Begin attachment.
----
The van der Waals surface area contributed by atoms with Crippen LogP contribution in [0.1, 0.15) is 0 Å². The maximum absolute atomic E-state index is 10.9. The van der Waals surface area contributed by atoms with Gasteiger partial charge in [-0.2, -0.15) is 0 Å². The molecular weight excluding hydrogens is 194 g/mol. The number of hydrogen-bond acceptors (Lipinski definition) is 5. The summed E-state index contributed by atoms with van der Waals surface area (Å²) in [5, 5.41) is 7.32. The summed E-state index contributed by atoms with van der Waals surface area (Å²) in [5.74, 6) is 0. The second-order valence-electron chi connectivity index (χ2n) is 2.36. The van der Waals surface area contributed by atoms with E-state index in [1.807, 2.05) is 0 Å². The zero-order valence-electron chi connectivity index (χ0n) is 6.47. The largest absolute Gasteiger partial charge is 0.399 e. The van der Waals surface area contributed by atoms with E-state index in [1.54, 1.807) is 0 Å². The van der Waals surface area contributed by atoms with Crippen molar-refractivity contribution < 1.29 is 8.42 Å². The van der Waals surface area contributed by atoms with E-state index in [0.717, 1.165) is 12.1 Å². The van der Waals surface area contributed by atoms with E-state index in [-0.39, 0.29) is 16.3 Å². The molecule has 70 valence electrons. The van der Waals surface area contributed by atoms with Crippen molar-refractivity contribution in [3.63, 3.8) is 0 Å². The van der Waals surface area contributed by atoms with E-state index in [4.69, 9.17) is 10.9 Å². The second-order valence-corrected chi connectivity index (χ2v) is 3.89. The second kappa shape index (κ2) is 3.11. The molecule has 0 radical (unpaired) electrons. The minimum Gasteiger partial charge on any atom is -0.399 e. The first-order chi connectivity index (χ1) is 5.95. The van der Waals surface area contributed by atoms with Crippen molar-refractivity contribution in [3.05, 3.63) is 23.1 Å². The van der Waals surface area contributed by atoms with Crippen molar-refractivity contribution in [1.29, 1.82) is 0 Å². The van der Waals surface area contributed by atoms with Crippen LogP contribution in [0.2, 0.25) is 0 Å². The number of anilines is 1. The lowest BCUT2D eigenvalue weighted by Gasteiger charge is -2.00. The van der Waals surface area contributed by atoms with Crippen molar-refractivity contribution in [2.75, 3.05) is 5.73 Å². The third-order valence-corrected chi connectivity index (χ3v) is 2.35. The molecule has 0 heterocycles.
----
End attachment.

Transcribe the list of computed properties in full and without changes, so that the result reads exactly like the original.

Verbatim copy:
The van der Waals surface area contributed by atoms with Crippen LogP contribution in [0.1, 0.15) is 0 Å². The maximum absolute atomic E-state index is 10.9. The van der Waals surface area contributed by atoms with Gasteiger partial charge in [-0.2, -0.15) is 0 Å². The molecular weight excluding hydrogens is 194 g/mol. The number of hydrogen-bond acceptors (Lipinski definition) is 5. The summed E-state index contributed by atoms with van der Waals surface area (Å²) in [5, 5.41) is 7.32. The summed E-state index contributed by atoms with van der Waals surface area (Å²) in [5.74, 6) is 0. The second-order valence-electron chi connectivity index (χ2n) is 2.36. The van der Waals surface area contributed by atoms with E-state index in [1.807, 2.05) is 0 Å². The zero-order valence-electron chi connectivity index (χ0n) is 6.47. The largest absolute Gasteiger partial charge is 0.399 e. The van der Waals surface area contributed by atoms with E-state index in [1.54, 1.807) is 0 Å². The van der Waals surface area contributed by atoms with Crippen molar-refractivity contribution < 1.29 is 8.42 Å². The van der Waals surface area contributed by atoms with E-state index in [0.717, 1.165) is 12.1 Å². The van der Waals surface area contributed by atoms with E-state index in [-0.39, 0.29) is 16.3 Å². The molecule has 70 valence electrons. The van der Waals surface area contributed by atoms with Crippen molar-refractivity contribution in [3.63, 3.8) is 0 Å². The van der Waals surface area contributed by atoms with E-state index in [4.69, 9.17) is 10.9 Å². The second-order valence-corrected chi connectivity index (χ2v) is 3.89. The second kappa shape index (κ2) is 3.11. The molecule has 0 radical (unpaired) electrons. The minimum Gasteiger partial charge on any atom is -0.399 e. The first-order chi connectivity index (χ1) is 5.95. The van der Waals surface area contributed by atoms with Crippen molar-refractivity contribution in [3.05, 3.63) is 23.1 Å². The van der Waals surface area contributed by atoms with Crippen molar-refractivity contribution in [1.29, 1.82) is 0 Å². The van der Waals surface area contributed by atoms with Crippen LogP contribution in [0.2, 0.25) is 0 Å². The number of anilines is 1. The lowest BCUT2D eigenvalue weighted by Gasteiger charge is -2.00. The van der Waals surface area contributed by atoms with Crippen molar-refractivity contribution in [2.75, 3.05) is 5.73 Å². The third-order valence-corrected chi connectivity index (χ3v) is 2.35. The molecule has 0 heterocycles.